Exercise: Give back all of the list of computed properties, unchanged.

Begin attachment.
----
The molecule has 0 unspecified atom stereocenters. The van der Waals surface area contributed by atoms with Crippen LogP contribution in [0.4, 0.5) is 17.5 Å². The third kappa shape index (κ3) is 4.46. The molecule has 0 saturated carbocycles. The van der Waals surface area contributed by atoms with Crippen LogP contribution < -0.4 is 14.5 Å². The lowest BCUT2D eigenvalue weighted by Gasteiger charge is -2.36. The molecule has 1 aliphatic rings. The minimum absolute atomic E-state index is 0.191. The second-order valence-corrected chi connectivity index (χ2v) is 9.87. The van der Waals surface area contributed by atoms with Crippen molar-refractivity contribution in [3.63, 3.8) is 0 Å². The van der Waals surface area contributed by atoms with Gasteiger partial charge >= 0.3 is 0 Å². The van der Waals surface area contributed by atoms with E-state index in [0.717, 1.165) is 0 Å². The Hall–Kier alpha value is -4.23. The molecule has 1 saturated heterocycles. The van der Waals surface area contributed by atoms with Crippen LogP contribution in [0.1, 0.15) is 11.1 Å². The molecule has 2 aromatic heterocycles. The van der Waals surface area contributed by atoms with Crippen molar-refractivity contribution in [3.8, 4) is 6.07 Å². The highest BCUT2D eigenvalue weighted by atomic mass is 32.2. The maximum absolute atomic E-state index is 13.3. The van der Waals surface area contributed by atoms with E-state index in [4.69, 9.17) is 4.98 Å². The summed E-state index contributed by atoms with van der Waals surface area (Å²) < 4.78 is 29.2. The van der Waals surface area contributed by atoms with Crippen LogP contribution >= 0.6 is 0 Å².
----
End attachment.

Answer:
The molecule has 0 unspecified atom stereocenters. The van der Waals surface area contributed by atoms with Crippen LogP contribution in [0.4, 0.5) is 17.5 Å². The third kappa shape index (κ3) is 4.46. The molecule has 0 saturated carbocycles. The van der Waals surface area contributed by atoms with Crippen LogP contribution < -0.4 is 14.5 Å². The lowest BCUT2D eigenvalue weighted by Gasteiger charge is -2.36. The molecule has 1 aliphatic rings. The minimum absolute atomic E-state index is 0.191. The second-order valence-corrected chi connectivity index (χ2v) is 9.87. The van der Waals surface area contributed by atoms with Crippen molar-refractivity contribution in [3.63, 3.8) is 0 Å². The van der Waals surface area contributed by atoms with Gasteiger partial charge >= 0.3 is 0 Å². The van der Waals surface area contributed by atoms with E-state index in [0.717, 1.165) is 0 Å². The Hall–Kier alpha value is -4.23. The molecule has 1 saturated heterocycles. The van der Waals surface area contributed by atoms with Crippen LogP contribution in [0.1, 0.15) is 11.1 Å². The molecule has 2 aromatic heterocycles. The van der Waals surface area contributed by atoms with Crippen molar-refractivity contribution in [3.8, 4) is 6.07 Å². The highest BCUT2D eigenvalue weighted by atomic mass is 32.2. The maximum absolute atomic E-state index is 13.3. The van der Waals surface area contributed by atoms with E-state index in [4.69, 9.17) is 4.98 Å². The summed E-state index contributed by atoms with van der Waals surface area (Å²) < 4.78 is 29.2. The van der Waals surface area contributed by atoms with Crippen LogP contribution >= 0.6 is 0 Å².